Birdwatch - March 2004

March 2004

Latest HBW volume is a good as it gets.
Handbook of the Birds of the world (Volume 8: broadbills to tapaculos) Edited by Josep del Hoyo, Andrew Elliott and Jordi Sargatal. (Lynx Edicions, Barcelona, 2003, 845 p., 81 plates numerous colour photos And distribution maps, ISBN 84-87334-50-4. Hbk £110).

Is the best bird book ever published? Quite possibly. Perhaps no volumes including such attractive families as broadbills and pittas could fall to make a strong impression, but in fact these groups take up relatively little space and the majority of pages are devoted to the arguably less glamorous Neotropical groups of ovenbirds, woodcreepers, typical antibirds, ground-antibirds, gnateaters and tapaculos. These are all given the exhaustive treatment that has come to be expected from HBW , and we're looking at the fruits of some truly tenacious ornithological labours.

The majority of these birds occur in woodland, notably the often near-inpenetrable rain forests that are (still) such a feature of South America, and to provide such a quantity of information on identification, taxonomy and range about some species that can barely have been seen by more than a handful of people is a wonderful achievement. True, the words "nothing known" appear with some frequency in the sections on species breeding biology, but there's only so much even the most devout birding adventurer can unearth.

It's the plates covering these Neotropical families thet are so telling. Woodcreepers, for example might not appear the most the most thrilling group of birds to some (although they're a favourite of mine) and they are indisputably a testing bunch to identify in the field, but Ian Lewington's paintings should tempt anyone into a trip to South or Central America for them alone.

However, it's surely Hilary Burn's plates that assure the book a place in birding's hall of legends. The prospect of plate after of antibirds, antshrikes, antwrens and antvireos, many species of which are almost identical to many others, might have been daunting to some, but Burn's response has been awesome. Quite how much detail you'll be able to recall the next time you're grappling with a shape-shifting denizen of the forest floor is open to question, but it hardly seems to matter - just enjoy these plates for the works of art they are. A word of balance at this point - Burn does appear to have painted some of her birds too pale. Try to comparing for example the White plumed Antbird on plate 68 with the photographs of this stunning bird on page 476.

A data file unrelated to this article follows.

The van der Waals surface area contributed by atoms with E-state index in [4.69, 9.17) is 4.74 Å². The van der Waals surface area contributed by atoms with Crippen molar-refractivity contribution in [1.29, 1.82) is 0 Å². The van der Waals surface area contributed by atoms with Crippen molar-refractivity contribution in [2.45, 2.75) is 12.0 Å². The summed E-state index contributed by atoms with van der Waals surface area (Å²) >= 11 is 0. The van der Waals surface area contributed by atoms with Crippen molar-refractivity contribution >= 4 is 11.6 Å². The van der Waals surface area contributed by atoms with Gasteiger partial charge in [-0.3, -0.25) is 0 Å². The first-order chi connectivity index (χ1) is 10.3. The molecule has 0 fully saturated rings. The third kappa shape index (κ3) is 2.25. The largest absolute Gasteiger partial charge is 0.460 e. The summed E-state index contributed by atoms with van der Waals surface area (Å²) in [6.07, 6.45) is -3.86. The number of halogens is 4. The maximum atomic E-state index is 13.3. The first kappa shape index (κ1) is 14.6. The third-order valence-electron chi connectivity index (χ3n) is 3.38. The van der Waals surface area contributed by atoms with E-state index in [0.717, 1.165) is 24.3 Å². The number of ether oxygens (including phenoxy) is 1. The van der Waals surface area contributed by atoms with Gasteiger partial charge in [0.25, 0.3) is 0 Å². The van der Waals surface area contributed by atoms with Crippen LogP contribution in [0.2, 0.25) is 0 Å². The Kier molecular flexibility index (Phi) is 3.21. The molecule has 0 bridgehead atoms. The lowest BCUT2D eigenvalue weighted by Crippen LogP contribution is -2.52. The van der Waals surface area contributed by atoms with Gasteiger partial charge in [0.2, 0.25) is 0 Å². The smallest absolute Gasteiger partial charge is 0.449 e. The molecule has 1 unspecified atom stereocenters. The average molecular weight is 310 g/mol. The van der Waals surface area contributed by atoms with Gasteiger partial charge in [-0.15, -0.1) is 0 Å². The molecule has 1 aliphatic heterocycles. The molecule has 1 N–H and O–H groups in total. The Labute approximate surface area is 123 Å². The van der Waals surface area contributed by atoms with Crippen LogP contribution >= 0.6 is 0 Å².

Read back trough the reviews of successive HBW volumes, and they tend to be a tad receptive. Oh, how we eulogise and how we struggle to say much the same thing but in different way. The photographs, the text, the know how it goes.

It would be nice to think that however monotonously adulatory they might be, book reviews are actually read by publishers. And there is indeed proof in HBW Volume 8 that such may be the case, a new style having been set for captions. In contrast to previous volumes, the English species names for photograph subjects appear in bold-a marked improvement on the previous style where it might be hidden in a very lengthy caption. Indeed, in some cases the English name was not included at all, or it might just be left for the reader to assume that it did actually apply to the bird in the picture. The scientific name would appear at the end of the caption, but it could be a pain matching it to it's English counterpart. So the seemingly impossible has been achieved -HBW has got better.

And to think it all started so disastrously for this edition when the first print run had to be trashed due to problems with colour reproduction. A time-consuming and costly mistake, but Lynx Edicions has the financial clout to ensure it could be overcome. And for that we should be grateful.

By David Mairs